C.B. 2 backs Hudson Sq. BID, despite some protest

By Albert Amateau

Community Board 2 last week gave a vote of confidence to the proposed Hudson Sq. Business Improvement District in the mixed industrial and residential district roughly between Morton and Canal Sts. from West St. to an irregular boundary west of Varick St.

But some industrial property owners in the north portion of the district say they are determined to fight formation of the business improvement district.

BIDs, supervised by the Department of Business Services, are intended to supplement municipal services like sanitation, street lighting and security. Funded by a surtax on assessed valuation, BIDs require the participation of at least 51 percent of the property owners representing 51 percent of the assessed valuation.

The community board’s Nov. 20 resolution to support the formation of the Hudson Sq. BID said the BID had the assent of property owners representing 70 percent of assessed valuation, But the resolution was not specific about the number of property-owners who have agreed to participate in the BID.

And Lisa LaFrieda, a community board member and principal in LaFrieda Meats, a wholesale meat business on Leroy and Washington Sts., said there is considerable opposition among neighboring small businesses in the north end of the district.

“Fifty percent of the property owners around here didn’t receive any notice of the BID and I don’t think people know what they’re voting for,” said La Frieda, adding that the proposed BID would serve the interests mainly of major property owners. “We don’t need any of the improvements that would help them,” La Frieda said.

The BID steering committee is indeed dominated by representatives of major property owners, including Trinity Real Estate, which owns more than a quarter of the square footage in the district. Ponte Equities, Newmark, Tishman Speyer Realty, Jack Resnick & Sons, Edison Properties and United Parcel Service are also represented on the steering committee.

But David Reck, a community board member who owns a four-story building in the southern part of the district where he lives and conducts his architectural practice, is also on the BID steering committee and is a strong advocate of the BID.

In response to a question about the number of property owners who have agreed to participate in the BID, Reck said, “It’s a high number, but I don’t have that data.” Carvel H. Moore, the consultant for the Hudson Sq. BID committee, was not available at press time nor was John Franqui, Trinity Real Estate executive and head of the steering committee. Both Moore and Franqui had asked the Community Board 2 Institutions Committee for support earlier this month and received it.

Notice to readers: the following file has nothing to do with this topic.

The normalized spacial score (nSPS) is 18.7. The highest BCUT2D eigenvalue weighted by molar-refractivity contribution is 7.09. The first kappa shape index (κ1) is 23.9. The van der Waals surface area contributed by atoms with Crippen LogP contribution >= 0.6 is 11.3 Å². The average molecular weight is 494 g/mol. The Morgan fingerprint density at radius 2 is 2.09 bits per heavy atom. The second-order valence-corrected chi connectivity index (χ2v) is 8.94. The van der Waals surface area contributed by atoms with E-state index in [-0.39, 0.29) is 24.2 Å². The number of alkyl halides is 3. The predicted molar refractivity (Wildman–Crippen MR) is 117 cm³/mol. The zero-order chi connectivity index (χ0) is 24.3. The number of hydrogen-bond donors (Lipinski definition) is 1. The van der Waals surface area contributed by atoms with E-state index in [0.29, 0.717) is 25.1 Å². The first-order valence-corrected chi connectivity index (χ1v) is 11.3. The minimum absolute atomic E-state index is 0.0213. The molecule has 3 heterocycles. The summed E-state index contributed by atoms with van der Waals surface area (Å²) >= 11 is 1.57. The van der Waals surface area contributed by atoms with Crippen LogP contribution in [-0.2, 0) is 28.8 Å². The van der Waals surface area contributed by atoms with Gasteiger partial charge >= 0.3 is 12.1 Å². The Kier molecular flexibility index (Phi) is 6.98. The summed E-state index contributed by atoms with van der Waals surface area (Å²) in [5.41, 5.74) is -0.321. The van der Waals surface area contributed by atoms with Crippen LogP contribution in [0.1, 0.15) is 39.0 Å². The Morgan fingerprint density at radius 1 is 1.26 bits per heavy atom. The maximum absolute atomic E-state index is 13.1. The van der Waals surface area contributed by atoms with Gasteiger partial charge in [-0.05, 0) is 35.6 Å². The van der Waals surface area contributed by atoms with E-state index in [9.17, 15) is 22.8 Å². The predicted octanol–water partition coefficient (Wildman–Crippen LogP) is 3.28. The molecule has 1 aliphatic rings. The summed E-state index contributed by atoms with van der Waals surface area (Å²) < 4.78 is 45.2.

Martin Tessler, chairperson of the C.B. 2 Institutions Committee, said that Moore and Franqui had acknowledged that they had not received a reply to their BID inquiry from the industrial condo owners of at least one large building in the district.

Informal meetings among Hudson Sq. property owners and the Department of Business Services have been underway for a year and a half. The formal BID creation process is expected to begin in a couple of months, Reck said.

The process involves a pre-notice to property owners, then certification of the BID plan by the Department of City Planning, followed by a 30-day review by the community board. A 60-day review period by City Planning comes next, followed by a vote in the City Council. If approved, a formal BID notice goes to property owners with a schedule of assessments. Property owners then may file objections.

At a Hudson Sq. BID steering committee meeting in May, a tentative first-year budget was estimated at $520,000, and would cost property owners 4.5 cents per square foot each year. The largest buildings in the district are about 1 million square feet and the owner of such a building would pay $45,000 annually. The district also has small three- and four-story buildings of 4,000 square feet or less.

While the city tax roles show 450 property owners in the area, about 300 are owners of space in condos and the BID steering committee is counting each condo board as one owner.

The neighborhood, formerly dominated by warehouses and printing industry uses, has become more residential in recent years. In August, the southern part of the district between Canal and Spring Sts. from Washington to Hudson Sts. was rezoned to allow new residential development and residential conversions. The new zoning also allows existing manufacturing uses to continue, but prohibits new manufacturing development and imposes a 120-ft. height limit on new construction. Nino Vendome, a developer, plans to build a residential tower, designed by the famed architect Philip Johnson, on Spring and Washington Sts. in the proposed BID.

A proposal to rezone the manufacturing zone in the northern part of Hudson Sq. around Morton and Leroy Sts. to allow both residential and industrial development was defeated in August.